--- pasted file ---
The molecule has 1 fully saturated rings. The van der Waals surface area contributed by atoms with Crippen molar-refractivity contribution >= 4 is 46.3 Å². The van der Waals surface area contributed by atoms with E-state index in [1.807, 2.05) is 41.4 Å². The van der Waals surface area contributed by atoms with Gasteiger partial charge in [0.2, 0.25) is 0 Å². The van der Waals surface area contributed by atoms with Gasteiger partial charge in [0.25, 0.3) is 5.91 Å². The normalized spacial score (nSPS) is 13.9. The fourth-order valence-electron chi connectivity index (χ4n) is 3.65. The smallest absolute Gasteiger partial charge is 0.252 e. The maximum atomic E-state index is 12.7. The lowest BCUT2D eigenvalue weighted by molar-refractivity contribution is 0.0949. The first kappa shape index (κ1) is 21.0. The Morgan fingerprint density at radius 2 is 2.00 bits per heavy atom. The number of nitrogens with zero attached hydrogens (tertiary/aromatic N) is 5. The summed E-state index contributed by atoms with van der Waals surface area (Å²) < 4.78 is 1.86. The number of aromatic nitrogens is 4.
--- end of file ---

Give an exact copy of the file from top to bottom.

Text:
The molecule has 1 fully saturated rings. The van der Waals surface area contributed by atoms with Crippen molar-refractivity contribution >= 4 is 46.3 Å². The van der Waals surface area contributed by atoms with E-state index in [1.807, 2.05) is 41.4 Å². The van der Waals surface area contributed by atoms with Gasteiger partial charge in [0.2, 0.25) is 0 Å². The van der Waals surface area contributed by atoms with Gasteiger partial charge in [0.25, 0.3) is 5.91 Å². The normalized spacial score (nSPS) is 13.9. The fourth-order valence-electron chi connectivity index (χ4n) is 3.65. The smallest absolute Gasteiger partial charge is 0.252 e. The maximum atomic E-state index is 12.7. The lowest BCUT2D eigenvalue weighted by molar-refractivity contribution is 0.0949. The first kappa shape index (κ1) is 21.0. The Morgan fingerprint density at radius 2 is 2.00 bits per heavy atom. The number of nitrogens with zero attached hydrogens (tertiary/aromatic N) is 5. The summed E-state index contributed by atoms with van der Waals surface area (Å²) < 4.78 is 1.86. The number of aromatic nitrogens is 4.